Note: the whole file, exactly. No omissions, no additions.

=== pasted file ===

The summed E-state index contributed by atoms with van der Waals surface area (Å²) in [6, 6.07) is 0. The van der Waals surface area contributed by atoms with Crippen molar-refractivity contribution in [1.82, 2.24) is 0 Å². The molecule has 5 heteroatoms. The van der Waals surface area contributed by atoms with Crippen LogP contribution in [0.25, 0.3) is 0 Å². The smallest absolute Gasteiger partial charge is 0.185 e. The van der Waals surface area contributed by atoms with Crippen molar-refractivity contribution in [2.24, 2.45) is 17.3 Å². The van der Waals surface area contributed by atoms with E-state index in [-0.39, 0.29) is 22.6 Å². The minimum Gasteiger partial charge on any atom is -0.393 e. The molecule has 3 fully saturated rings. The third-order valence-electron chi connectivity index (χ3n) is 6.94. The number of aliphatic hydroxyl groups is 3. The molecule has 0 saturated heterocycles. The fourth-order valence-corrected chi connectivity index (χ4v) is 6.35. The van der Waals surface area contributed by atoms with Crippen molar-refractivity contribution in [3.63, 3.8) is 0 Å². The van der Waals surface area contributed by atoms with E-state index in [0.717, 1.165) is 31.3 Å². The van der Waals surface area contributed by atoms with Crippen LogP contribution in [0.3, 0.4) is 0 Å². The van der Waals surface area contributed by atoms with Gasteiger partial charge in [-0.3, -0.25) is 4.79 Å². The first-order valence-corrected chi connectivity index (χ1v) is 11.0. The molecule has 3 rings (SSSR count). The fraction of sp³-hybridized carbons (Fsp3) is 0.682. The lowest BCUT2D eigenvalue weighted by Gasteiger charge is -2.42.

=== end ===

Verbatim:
The summed E-state index contributed by atoms with van der Waals surface area (Å²) in [6, 6.07) is 0. The van der Waals surface area contributed by atoms with Crippen molar-refractivity contribution in [1.82, 2.24) is 0 Å². The molecule has 5 heteroatoms. The van der Waals surface area contributed by atoms with Crippen LogP contribution in [0.25, 0.3) is 0 Å². The smallest absolute Gasteiger partial charge is 0.185 e. The van der Waals surface area contributed by atoms with Crippen molar-refractivity contribution in [2.24, 2.45) is 17.3 Å². The van der Waals surface area contributed by atoms with E-state index in [-0.39, 0.29) is 22.6 Å². The minimum Gasteiger partial charge on any atom is -0.393 e. The molecule has 3 fully saturated rings. The third-order valence-electron chi connectivity index (χ3n) is 6.94. The number of aliphatic hydroxyl groups is 3. The molecule has 0 saturated heterocycles. The fourth-order valence-corrected chi connectivity index (χ4v) is 6.35. The van der Waals surface area contributed by atoms with Crippen molar-refractivity contribution in [3.63, 3.8) is 0 Å². The van der Waals surface area contributed by atoms with E-state index in [0.717, 1.165) is 31.3 Å². The van der Waals surface area contributed by atoms with Crippen LogP contribution in [0.3, 0.4) is 0 Å². The van der Waals surface area contributed by atoms with Gasteiger partial charge in [-0.3, -0.25) is 4.79 Å². The first-order valence-corrected chi connectivity index (χ1v) is 11.0. The molecule has 3 rings (SSSR count). The fraction of sp³-hybridized carbons (Fsp3) is 0.682. The lowest BCUT2D eigenvalue weighted by Gasteiger charge is -2.42.